Uber shares plunged by 9% early Monday after Friday’s initial public offering cost investors billions.
The ride-hailing giant, which went public on Friday, six weeks after its rival Lyft, sputtered to a 7.6% loss in its stock market debut, wiping out $655 billion of investor wealth. When the dust settled, it was the biggest first-day dollar loss in US IPO history, according to an analysis from Jay Ritter, a professor at the University of Florida.
Prior to Uber’s loss, the largest first-day dollar loss was during the dot-com bubble of two decades ago. Genuity, an internet company spun out of Verizon, lost $277 million its first day.
Investors were watching Uber’s debut on the New York Stock Exchange closely after it priced at $45 a share, giving it a market capitalization of $75.5 billion. That was well below the $120 billion valuation that was floated in October.
Longer-term, investors are keen to see whether Uber will suffer the same fate as its smaller competitor Lyft. Its shares have been in a free-fall since debuting in late March, trading down 33% from its IPO price of $72.
Read more: Lyft is tanking as Uber gets ready to make its stock-market debut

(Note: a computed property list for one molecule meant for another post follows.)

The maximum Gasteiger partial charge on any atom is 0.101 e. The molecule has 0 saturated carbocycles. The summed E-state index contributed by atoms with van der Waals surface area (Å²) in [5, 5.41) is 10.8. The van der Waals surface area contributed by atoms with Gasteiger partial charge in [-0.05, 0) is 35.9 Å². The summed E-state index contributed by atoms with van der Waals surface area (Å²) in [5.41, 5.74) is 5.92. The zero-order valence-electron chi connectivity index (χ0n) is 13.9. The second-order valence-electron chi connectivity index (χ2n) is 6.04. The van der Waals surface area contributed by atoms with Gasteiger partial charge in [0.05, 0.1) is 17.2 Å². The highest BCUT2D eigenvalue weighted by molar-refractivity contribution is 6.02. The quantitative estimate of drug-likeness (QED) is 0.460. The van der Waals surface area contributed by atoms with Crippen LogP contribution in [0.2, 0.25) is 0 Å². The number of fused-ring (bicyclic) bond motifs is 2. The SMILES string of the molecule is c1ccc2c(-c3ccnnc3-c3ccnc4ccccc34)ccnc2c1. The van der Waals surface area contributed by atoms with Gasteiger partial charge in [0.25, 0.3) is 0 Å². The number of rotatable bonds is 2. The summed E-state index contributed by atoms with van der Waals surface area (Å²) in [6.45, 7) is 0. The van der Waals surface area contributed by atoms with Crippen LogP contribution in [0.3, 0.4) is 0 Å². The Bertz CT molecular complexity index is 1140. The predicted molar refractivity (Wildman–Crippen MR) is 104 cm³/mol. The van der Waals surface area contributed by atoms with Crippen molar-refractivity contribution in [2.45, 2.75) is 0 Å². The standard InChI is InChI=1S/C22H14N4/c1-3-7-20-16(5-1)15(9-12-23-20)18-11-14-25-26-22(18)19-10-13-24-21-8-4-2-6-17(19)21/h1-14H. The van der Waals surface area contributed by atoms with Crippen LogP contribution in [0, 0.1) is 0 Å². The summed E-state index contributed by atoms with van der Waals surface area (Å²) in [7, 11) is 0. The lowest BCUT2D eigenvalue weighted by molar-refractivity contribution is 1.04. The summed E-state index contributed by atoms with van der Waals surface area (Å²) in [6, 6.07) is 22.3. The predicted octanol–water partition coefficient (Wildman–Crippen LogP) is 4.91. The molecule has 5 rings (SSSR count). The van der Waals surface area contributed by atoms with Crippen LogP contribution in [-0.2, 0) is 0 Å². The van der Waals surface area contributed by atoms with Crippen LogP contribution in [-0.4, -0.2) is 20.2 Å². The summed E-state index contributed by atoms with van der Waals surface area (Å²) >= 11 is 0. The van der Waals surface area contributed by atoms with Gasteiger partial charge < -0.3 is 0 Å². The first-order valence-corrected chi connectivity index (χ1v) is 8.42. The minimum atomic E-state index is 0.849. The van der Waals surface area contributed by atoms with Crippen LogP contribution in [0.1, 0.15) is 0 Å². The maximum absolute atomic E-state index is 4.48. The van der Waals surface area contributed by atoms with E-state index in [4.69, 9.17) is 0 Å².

Uber’s IPO comes at a turbulent moment in the financial markets, as an escalation in the US-China trade war has fueled a fresh wave volatility that rocked markets last week and weighed on sentiment Monday morning. The uncertainty around US-China trade relations took a toll on Friday.
“While it might be easy to call out ‘market conditions’ for these failings, the unvarnished truth is that these declines represent a fundamental disconnect between public and private valuations,” Nicholas Colas, co-founder of DataTrek Research, wrote in a note to clients on Monday about Uber and Lyft’s poor performances.
While the market doesn’t necessarily “care” about newly public companies turning a profit, Colas said, it does want to see operating cash flow, of which Uber and Lyft are “dramatically short.”
Meanwhile, Lyft shares were down 4% Monday, and hit a post-IPO low of $48.51.
Read more Uber coverage from Markets Insider and Business Insider:
Uber is going public at an initial market cap of $75.5 billion. Here’s how that stacks up.
Meet Austin Geidt, the Uber exec whose life is the stuff of Silicon Valley legend, who joined the company as an intern in 2010, got sober at age 20, and just rang the company’s IPO bell
Stalled out: Why the rush of IPOs from big, unprofitable companies like Uber and Lyft could throw the entire market off track